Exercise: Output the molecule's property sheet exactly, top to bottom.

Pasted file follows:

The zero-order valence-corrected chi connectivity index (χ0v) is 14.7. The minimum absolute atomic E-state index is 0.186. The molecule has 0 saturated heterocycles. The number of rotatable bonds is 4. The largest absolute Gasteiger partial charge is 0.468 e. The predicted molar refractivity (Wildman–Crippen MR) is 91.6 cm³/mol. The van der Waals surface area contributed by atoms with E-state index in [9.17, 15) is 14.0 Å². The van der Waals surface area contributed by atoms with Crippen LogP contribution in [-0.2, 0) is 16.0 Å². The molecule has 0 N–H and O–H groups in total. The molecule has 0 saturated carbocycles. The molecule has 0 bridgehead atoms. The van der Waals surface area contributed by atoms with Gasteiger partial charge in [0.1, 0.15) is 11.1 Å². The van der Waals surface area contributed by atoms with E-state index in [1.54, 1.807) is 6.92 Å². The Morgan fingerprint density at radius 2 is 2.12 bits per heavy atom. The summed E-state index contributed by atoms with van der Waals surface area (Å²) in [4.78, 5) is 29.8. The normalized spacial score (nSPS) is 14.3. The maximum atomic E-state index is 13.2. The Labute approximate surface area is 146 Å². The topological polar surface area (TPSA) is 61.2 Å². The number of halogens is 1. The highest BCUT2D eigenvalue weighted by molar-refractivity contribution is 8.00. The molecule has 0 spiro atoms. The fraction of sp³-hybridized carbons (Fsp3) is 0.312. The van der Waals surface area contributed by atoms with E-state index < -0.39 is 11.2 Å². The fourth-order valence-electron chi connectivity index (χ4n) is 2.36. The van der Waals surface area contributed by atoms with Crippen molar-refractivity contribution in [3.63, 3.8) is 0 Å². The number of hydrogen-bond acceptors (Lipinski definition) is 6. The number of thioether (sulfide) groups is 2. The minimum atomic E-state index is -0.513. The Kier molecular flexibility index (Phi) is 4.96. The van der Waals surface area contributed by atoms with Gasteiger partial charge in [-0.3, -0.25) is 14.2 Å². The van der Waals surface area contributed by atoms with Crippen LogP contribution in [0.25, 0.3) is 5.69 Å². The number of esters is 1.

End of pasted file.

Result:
The zero-order valence-corrected chi connectivity index (χ0v) is 14.7. The minimum absolute atomic E-state index is 0.186. The molecule has 0 saturated heterocycles. The number of rotatable bonds is 4. The largest absolute Gasteiger partial charge is 0.468 e. The predicted molar refractivity (Wildman–Crippen MR) is 91.6 cm³/mol. The van der Waals surface area contributed by atoms with E-state index in [9.17, 15) is 14.0 Å². The van der Waals surface area contributed by atoms with Crippen LogP contribution in [-0.2, 0) is 16.0 Å². The molecule has 0 N–H and O–H groups in total. The molecule has 0 saturated carbocycles. The molecule has 0 bridgehead atoms. The van der Waals surface area contributed by atoms with Gasteiger partial charge in [0.1, 0.15) is 11.1 Å². The van der Waals surface area contributed by atoms with E-state index in [1.54, 1.807) is 6.92 Å². The Morgan fingerprint density at radius 2 is 2.12 bits per heavy atom. The summed E-state index contributed by atoms with van der Waals surface area (Å²) in [4.78, 5) is 29.8. The normalized spacial score (nSPS) is 14.3. The maximum atomic E-state index is 13.2. The Labute approximate surface area is 146 Å². The topological polar surface area (TPSA) is 61.2 Å². The number of halogens is 1. The highest BCUT2D eigenvalue weighted by molar-refractivity contribution is 8.00. The molecule has 0 spiro atoms. The fraction of sp³-hybridized carbons (Fsp3) is 0.312. The van der Waals surface area contributed by atoms with E-state index < -0.39 is 11.2 Å². The fourth-order valence-electron chi connectivity index (χ4n) is 2.36. The van der Waals surface area contributed by atoms with Crippen molar-refractivity contribution in [3.63, 3.8) is 0 Å². The number of hydrogen-bond acceptors (Lipinski definition) is 6. The number of thioether (sulfide) groups is 2. The minimum atomic E-state index is -0.513. The Kier molecular flexibility index (Phi) is 4.96. The van der Waals surface area contributed by atoms with Gasteiger partial charge in [-0.3, -0.25) is 14.2 Å². The van der Waals surface area contributed by atoms with Crippen LogP contribution in [0.25, 0.3) is 5.69 Å². The number of esters is 1.